One of the most remarkable aspects of the oral arguments in Washington v. Trump, and the ensuing unanimous opinion, was the court’s demand that the government provide satisfactory evidence to justify the executive order. Generally, in the sphere of national security, the courts take the government’s representations on their face.(See my earlier post on second-guessing on national security). That was not the approach employed in Washington v. Trump. The panel imposed a “no evidence” standard on the government. Consider this discussion concerning the balance of hardships:
The Government has not shown that a stay is necessary to avoid irreparable injury. Nken, 556 U.S. at 434. Although we agree that “the Government’s interest in combating terrorism is an urgent objective of the highest order,” Holder v. Humanitarian Law Project, 561 U.S. 1, 28 (2010), the Government has done little more than reiterate that fact. Despite the district court’s and our own repeated invitations to explain the urgent need for the Executive Order to be placed immediately into effect, the Government submitted no evidence to rebut the States’ argument that the district court’s order merely returned the nation temporarily to the position it has occupied for many previous years.
Here, taking Washington’s assertions of fact in its complaint about national security as true, the court found that the government did not meet its burden to rebut that evidence.(In another area of schedfreude, I’ve argued for some time that courts should accept the facts as pleaded in a TRO). More to the point, Washington’s assertions were based on newspaper clippings, whereas the government had access to classified information. (The statement from numerous national security officials, who received briefings as recently as a month ago, could serve a different purpose).
The court repeats that there is no evidence that any aliens from these countries has “perpetrated a terrorist attack.” This is a much higher burden than whether any aliens were arrested, the question pose during oral arguments.
The Government has pointed to no evidence that any alien from any of the countries named in the Order has perpetrated a terrorist attack in the United States.7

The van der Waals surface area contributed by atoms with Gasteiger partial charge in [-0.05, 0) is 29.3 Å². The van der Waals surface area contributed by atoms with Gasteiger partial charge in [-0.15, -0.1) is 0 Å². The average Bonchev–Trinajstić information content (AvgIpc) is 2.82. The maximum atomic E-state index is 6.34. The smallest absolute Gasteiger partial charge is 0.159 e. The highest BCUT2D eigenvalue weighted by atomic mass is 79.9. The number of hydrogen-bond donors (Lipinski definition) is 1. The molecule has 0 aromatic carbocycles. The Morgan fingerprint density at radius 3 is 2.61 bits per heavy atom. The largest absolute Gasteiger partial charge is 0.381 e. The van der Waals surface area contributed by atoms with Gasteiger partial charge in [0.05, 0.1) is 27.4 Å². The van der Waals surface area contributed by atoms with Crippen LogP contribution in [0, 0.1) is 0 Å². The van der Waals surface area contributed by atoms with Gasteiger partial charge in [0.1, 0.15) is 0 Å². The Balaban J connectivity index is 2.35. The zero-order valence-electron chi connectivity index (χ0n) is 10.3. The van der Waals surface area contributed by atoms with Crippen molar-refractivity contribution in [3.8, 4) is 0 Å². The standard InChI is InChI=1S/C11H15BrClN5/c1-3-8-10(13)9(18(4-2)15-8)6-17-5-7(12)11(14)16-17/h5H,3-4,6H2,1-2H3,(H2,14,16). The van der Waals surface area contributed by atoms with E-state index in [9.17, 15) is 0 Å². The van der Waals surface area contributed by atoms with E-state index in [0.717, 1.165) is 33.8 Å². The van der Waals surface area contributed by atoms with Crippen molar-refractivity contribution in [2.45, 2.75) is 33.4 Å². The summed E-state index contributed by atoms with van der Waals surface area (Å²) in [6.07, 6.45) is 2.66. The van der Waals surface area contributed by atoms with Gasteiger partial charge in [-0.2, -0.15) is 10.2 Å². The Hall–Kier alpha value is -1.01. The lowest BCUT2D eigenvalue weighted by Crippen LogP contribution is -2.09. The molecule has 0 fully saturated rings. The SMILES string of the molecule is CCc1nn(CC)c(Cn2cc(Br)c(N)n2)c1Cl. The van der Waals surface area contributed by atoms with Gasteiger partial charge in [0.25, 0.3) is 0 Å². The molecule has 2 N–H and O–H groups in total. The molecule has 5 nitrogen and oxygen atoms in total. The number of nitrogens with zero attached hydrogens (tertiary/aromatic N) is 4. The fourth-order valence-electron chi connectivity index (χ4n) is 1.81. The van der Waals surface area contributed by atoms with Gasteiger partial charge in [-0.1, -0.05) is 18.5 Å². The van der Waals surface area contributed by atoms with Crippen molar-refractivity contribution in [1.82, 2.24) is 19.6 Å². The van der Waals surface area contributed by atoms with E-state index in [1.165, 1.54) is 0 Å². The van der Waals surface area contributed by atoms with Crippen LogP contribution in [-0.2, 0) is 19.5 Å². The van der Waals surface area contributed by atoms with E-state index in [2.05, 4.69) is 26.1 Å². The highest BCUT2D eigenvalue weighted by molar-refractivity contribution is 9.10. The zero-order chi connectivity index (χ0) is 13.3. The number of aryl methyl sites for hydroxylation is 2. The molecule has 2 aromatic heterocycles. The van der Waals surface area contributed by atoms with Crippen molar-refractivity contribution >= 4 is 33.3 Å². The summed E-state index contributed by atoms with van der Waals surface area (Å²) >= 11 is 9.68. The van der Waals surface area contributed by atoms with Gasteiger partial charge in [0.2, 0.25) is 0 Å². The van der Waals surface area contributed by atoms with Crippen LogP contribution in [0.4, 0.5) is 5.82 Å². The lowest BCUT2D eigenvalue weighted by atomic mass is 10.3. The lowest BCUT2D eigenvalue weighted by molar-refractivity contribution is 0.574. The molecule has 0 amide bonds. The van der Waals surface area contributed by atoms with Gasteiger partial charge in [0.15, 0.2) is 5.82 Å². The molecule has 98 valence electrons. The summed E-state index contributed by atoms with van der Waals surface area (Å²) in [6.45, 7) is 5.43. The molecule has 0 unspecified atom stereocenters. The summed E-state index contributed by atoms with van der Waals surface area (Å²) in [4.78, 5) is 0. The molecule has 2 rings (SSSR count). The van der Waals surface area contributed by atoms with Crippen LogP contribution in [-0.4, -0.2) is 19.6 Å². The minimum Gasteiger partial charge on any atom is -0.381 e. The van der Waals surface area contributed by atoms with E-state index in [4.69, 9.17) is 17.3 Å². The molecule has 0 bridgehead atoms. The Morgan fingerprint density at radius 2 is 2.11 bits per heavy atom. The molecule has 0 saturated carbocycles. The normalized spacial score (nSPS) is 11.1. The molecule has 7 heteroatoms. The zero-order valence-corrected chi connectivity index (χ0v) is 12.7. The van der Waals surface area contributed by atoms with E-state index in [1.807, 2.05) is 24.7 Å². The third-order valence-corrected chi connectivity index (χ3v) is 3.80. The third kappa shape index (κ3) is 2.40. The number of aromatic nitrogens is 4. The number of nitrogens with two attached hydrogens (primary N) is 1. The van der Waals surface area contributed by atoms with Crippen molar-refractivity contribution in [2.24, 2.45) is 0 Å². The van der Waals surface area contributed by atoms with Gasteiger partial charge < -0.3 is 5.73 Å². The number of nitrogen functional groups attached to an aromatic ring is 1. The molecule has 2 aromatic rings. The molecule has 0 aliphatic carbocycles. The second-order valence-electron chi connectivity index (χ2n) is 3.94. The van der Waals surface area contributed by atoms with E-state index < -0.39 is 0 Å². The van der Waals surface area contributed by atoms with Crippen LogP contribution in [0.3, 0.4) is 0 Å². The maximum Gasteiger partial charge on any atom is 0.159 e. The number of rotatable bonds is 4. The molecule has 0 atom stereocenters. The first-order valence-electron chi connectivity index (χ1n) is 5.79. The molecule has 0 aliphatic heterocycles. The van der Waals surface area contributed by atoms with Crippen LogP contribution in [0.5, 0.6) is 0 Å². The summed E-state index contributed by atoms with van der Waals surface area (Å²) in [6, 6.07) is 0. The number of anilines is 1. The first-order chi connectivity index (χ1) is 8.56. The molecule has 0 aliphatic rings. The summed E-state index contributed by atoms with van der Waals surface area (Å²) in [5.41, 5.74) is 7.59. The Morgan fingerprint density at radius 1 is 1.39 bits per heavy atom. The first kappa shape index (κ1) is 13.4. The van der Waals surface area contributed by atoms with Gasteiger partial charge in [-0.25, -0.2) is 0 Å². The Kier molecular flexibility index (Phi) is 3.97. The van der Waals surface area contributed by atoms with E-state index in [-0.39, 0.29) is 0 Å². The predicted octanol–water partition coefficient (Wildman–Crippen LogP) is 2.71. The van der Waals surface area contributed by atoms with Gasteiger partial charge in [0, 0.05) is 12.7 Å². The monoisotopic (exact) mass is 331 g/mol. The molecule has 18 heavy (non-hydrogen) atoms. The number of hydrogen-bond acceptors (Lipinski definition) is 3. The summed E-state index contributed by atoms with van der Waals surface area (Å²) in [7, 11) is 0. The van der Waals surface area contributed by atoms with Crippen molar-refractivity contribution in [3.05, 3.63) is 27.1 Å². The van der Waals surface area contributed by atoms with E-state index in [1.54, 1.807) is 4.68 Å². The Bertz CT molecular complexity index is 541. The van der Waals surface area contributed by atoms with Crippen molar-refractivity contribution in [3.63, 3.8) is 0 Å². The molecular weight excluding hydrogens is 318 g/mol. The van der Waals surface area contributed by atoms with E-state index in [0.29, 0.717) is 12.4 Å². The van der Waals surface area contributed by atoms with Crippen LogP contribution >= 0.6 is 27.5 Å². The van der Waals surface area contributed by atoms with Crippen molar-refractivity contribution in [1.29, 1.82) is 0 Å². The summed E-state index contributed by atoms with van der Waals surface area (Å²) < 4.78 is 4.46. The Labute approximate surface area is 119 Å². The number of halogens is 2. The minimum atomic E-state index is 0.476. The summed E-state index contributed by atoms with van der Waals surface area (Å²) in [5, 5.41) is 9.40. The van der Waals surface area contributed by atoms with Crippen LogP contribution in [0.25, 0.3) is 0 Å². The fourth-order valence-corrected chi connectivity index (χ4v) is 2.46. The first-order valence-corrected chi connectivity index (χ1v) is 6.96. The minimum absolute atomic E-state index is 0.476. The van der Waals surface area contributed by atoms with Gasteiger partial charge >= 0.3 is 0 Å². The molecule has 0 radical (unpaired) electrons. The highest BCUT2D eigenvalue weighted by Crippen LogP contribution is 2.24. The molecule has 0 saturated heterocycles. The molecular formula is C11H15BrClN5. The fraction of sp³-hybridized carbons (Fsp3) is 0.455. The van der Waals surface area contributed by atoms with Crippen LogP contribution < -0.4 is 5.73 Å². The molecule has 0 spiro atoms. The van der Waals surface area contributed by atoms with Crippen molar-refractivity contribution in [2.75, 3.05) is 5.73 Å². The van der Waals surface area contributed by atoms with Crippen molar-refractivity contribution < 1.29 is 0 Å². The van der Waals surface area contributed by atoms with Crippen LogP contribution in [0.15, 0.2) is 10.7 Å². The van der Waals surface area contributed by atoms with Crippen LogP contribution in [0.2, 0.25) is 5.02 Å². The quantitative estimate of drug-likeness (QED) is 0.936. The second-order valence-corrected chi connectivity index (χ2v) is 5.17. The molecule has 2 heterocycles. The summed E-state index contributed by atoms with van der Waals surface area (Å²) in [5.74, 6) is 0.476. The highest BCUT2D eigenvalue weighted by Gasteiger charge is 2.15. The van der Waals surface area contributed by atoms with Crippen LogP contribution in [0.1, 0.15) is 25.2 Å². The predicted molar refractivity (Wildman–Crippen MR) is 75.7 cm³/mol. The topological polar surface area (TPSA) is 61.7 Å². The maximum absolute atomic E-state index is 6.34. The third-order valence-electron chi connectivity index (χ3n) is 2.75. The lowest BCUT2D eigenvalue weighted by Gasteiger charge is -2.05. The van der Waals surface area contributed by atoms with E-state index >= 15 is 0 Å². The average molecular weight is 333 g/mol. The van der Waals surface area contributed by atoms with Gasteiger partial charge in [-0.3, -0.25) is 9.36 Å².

Why is this the standard? Does the government really need to wait for an alien from one of these countries to kill Americans before such a ban is justified? I am totally unsympathetic to the ban, but this standard of review is bonkers.
Further, in a footnote, the government asserts that Congress’s decision to impose heightened visa restrictions does not justify a far greater ban on entry.
7 Although the Government points to the fact that Congress and the Executive identified the seven countries named in the Executive Order as countries of concern in 2015 and 2016, the Government has not offered any evidence or even an explanation of how the national security concerns that justified those designations, which triggered visa requirements, can be extrapolated to justify an urgent need for the Executive Order to be immediately reinstated.
This sentiment goes far behind saying there is “no evidence.” Now, the evidence provided–that is, supported by the President and Congress–is not adequate.
Finally, in another footnote, the court urges the Executive to submit classified information (through the Classified Information Procedures Act) for the court’s review.
Rather than present evidence to explain the need for the Executive Order, the Government has taken the position that we must not review its decision at all.8
In addition, the Government asserts that, “[u]nlike the President, courts do not have access to classified information about the threat posed by terrorist organizations operating in particular nations, the efforts of those organizations to infiltrate the United States, or gaps in the vetting process.” But the Government may provide a court with classified information. Courts regularly receive classified information under seal and maintain its confidentiality. Regulations and rules have long been in place for that. 28 C.F.R. § 17.17(c) (describing Department of Justice procedures to protect classified materials in civil cases); 28 C.F.R. §17.46(c) (“Members of Congress, Justices of the United States Supreme Court, and Judges of the United States Courts of Appeal and District Courts do not require a determination of their eligibility for access to classified information . . . .”); W.D. Wash. Civ. L.R. 5(g) (providing procedures governing filings under seal).
And what if that evidence is still not adequate? I fear the court is opening a door that it will promptly slam shut. The judges have already determined this ban is inadequate. Now, the government needs to provide dossiers to persuade the court that the policy is proper. It’s not enough to produce some evidence. They must produce satisfactory evidence. That is why the phrase “no evidence” is not entirely accurate. The court wants “adequate evidence.”Read More